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  • Writer's pictureTina Radcliffe

Writer Beware

Transparency is everywhere in the publishing industry these days. Right?

In the last ten years entire industries have evolved to assist writers. These industries include freelance editors, publishers, formatters, publicists, blog schedulers, conferences, workshops, speakers, web designers, SEO experts, social media experts and sites, stock photo sites, personal assistants, software, hardware ...and the list goes on and on.

Wouldn't it be totally helpful if writers had a rating system for these services?

Sort of a Yelp site that was only for writers...

Or a maybe a nutritional label that all author service providers had to post on their website?

Alas, we are not there yet. However, I have compiled some helpful tips on key areas for you to review as you manage the maze of your career and perform your own...

1. Snake Oil and Other Products

Everybody wants a get rich scheme. Everyone wants to be a writer. And for everyone who wants to get rich/publish instantly, there is a person willing to sell you a product to make your dream come true overnight.

Writer do your homework.

Sadly, many writers don't know the difference between self- publishing, a vanity/subsidy press, a small press, an independent press, a book packager, a publishing service, and a traditional publisher. (Is there a difference between an indie press and a POD press?)

These same writers are in such a rush to publish they fail to understand who they are working with, and fail to look at the rights they just signed away.

Everything you ever wanted to know or not know about vanity/subsidy presses is here in this SFWA post. More writing organizations should be publishing information to help educate their members on publishing bewares!

Make informed choices is the bottom line.

Other snake oil:

Writing software that costs a fortune and promises to write your book for you.

Writing conferences and writing organizations that do nothing to advance your writing career.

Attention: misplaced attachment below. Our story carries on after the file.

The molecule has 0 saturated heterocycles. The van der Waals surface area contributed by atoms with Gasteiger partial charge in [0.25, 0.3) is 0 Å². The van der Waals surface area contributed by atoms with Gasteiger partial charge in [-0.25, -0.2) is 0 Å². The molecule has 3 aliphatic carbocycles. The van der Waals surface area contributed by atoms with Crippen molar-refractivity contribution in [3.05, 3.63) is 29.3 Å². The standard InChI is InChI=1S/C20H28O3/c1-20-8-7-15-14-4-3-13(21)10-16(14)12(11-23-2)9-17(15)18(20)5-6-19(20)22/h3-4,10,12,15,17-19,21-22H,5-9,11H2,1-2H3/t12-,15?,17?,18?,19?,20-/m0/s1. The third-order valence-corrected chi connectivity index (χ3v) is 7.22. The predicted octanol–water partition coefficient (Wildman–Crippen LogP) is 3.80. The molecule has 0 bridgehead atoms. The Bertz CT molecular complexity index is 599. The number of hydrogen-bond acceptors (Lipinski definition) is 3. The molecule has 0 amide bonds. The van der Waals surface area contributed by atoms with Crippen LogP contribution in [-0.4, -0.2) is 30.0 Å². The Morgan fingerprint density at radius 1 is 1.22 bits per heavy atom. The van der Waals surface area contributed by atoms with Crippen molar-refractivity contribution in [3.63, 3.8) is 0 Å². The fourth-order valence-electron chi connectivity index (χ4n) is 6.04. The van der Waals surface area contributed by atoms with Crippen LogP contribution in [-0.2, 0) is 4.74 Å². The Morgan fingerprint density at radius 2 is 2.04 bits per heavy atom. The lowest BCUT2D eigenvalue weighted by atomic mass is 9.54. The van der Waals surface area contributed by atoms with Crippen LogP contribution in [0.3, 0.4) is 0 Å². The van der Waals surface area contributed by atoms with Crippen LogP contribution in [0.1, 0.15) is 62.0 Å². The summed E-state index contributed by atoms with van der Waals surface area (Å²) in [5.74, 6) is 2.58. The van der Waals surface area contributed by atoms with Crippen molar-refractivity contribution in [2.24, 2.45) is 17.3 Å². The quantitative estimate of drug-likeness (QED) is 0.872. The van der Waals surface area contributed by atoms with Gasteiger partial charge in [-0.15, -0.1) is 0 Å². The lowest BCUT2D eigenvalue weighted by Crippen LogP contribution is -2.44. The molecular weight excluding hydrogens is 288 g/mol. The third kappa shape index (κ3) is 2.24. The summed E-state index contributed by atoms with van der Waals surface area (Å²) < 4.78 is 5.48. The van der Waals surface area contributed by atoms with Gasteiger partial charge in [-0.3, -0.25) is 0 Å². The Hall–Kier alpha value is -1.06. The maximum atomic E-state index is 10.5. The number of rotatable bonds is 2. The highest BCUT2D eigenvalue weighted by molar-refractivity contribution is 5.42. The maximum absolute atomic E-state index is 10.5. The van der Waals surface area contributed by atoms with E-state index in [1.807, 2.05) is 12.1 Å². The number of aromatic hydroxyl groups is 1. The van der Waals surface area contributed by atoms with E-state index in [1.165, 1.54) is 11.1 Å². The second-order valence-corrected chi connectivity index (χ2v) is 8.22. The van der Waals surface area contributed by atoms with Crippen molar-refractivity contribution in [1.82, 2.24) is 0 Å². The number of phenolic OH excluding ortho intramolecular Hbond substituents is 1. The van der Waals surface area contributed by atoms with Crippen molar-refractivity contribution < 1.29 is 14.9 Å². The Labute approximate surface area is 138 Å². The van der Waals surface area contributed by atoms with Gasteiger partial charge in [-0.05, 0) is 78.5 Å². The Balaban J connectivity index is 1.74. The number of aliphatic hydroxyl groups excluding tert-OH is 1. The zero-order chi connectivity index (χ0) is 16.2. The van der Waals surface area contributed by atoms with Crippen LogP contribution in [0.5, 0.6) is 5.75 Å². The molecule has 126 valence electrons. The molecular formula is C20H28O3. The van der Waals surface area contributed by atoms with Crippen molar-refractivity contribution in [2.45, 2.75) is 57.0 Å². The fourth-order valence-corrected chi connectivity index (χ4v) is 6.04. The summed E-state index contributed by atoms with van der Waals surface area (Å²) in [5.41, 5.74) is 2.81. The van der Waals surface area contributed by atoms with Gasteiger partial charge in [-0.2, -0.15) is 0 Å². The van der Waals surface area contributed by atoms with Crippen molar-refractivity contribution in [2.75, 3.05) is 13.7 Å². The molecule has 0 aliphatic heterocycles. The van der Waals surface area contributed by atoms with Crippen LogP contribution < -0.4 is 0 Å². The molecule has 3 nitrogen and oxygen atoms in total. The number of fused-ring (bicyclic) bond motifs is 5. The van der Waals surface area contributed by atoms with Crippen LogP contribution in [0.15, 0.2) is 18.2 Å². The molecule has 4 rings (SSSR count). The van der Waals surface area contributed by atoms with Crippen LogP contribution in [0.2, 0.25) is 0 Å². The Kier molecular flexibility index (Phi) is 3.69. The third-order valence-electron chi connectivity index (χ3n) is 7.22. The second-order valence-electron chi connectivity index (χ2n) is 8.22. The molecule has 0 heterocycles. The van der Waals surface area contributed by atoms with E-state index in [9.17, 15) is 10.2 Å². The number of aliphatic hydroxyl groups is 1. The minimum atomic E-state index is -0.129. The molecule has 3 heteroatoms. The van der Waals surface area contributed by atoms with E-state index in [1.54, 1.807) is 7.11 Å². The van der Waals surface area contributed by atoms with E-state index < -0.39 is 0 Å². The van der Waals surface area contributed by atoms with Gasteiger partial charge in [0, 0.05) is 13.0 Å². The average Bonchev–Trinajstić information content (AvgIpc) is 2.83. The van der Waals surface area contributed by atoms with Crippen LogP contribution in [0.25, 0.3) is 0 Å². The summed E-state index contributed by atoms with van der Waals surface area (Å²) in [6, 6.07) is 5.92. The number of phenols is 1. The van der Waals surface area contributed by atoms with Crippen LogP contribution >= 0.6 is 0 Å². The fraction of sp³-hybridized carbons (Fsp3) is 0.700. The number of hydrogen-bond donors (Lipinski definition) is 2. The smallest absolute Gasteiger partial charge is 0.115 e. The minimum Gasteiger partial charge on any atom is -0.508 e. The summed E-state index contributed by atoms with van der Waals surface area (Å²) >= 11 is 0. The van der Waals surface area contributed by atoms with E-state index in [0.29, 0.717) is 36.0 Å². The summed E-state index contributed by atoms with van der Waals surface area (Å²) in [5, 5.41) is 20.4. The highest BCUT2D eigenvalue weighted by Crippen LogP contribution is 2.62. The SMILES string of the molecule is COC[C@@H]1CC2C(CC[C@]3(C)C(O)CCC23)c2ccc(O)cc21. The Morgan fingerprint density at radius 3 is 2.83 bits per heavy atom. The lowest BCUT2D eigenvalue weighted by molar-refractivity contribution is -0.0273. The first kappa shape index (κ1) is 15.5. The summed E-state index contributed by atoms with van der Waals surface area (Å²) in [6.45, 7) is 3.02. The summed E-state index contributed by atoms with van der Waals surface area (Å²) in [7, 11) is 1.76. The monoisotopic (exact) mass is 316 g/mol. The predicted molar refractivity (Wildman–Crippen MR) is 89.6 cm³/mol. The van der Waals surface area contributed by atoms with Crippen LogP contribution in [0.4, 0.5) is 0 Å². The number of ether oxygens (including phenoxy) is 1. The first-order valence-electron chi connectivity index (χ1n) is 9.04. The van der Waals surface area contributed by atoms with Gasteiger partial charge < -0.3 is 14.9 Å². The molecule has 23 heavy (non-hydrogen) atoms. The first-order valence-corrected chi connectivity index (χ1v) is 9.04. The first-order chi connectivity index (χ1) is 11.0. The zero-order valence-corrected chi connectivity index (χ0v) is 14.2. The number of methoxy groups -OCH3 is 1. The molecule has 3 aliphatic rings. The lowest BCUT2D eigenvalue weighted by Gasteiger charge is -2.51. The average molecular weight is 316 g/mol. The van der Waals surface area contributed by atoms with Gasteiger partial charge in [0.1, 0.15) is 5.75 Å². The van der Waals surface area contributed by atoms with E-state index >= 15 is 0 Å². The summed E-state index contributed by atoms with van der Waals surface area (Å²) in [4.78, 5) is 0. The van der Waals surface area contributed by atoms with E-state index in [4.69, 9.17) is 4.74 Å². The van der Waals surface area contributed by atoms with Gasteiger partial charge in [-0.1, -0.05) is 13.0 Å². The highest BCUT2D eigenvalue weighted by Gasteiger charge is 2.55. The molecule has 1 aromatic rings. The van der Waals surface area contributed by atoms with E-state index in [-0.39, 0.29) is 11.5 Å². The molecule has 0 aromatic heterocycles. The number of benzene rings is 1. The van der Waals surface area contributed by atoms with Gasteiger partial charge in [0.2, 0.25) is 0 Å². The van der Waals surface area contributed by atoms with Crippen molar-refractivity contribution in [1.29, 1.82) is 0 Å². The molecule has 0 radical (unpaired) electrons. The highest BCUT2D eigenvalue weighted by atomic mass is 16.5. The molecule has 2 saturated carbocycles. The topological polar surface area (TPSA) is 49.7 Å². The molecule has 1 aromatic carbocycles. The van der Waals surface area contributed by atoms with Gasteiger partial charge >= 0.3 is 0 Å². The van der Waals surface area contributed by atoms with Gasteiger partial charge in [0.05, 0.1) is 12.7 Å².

Social media gurus who will market your books across multiple platforms for a fee. Check out this Writer Beware article: Beware Social Media Snake Oil.

Publications that offer you the reward of being published with no pay, merely copies of the publication. They tout this as getting you into print and that this will look good on your resume.

Beware of contests and awards that require you to purchase the anthologies that your book, poem or novella appears in.

Tchotchkes that that have little or no ROI (Return on Investment), but are the latest trend.

Unless of course, you make so much money that you're simply looking for a tax write off.

Beware free. I am personally not a proponent of free. We could talk free until the proverbial cows come home, but this is my opinion. I don't write or work for free. Please make very informed decisions about your choices when it comes to free. While I do give away books and tithe my time and expertise, the bottom line is still this:

Writing is a business. The point of a business is to MAKE money.

2. The Professional Expert.

Cheryl St. John addresses the professional experts (though not by this moniker) in her Writer's Digest Book, Writing With Emotion, Tension, and Conflict: Techniques for Crafting an Expressive and Compelling Novel.

"There are a lot of books and articles on writing. Always look at the source. Study the instructor's work. Don't write by anyone else's rules without knowing that the concept behind a rule works and is proven."

I am astounded by the number of writers who pay hundreds to thousands of dollars for books, classes, workshops, memberships and evaluations by people who have no credentials. I'm not saying they have to be a writer, but they should be qualified in their field as evidenced by their body of work and they should only be teaching on that which they are qualified to teach.

Wouldn't a nutrition label be warranted here? 100 % Baloney? 80 % Malarkey?

Anyone can put up a shingle and call themselves an expert on writing, marketing, SEO, social media, publicity, or horse manure. What are their credentials to do the job? Read their bio and then stop throwing money at non-experts.

Don't take my word for it. Try Forbes magazine: Are You Dealing With A Real Expert Or A Fake? 7 Ways To Tell. From that article: "Real experts focus on their field, not themselves." -Lev Kaye

Writer Beware!

Beware empty rhetoric claiming expertise.

Titles mean nothing.

3. The Rules

There are lots of rules out there:

“Show, don’t tell.”

“Write what you know.”

“Kill the internal editor.”


After critiquing hundred of manuscripts and judging the same number of contests it's my personal opinion that the one type of writer that is most worrisome is the vanilla writer. The writer who is technically perfect and receives top scores in every category except one. Voice.

They have edited or ruled the voice out of their writing.

Beware: Lest you become the vanilla writer.

Kristine Kathryn Rusch discusses this in detail in Serious Writer Voice. If you haven't read it, do.

Beware the rules: study them, learn them, and then go out and break a few.

4. Critique Groups

I'm going to admit that this is one of my biggest bewares. Not a fan of critique groups. I've seen myself and others waste a lot of time in different groups where:

  • non-productiveness is tolerated.

  • food is more important than writing.

  • the blind lead the blind......for years.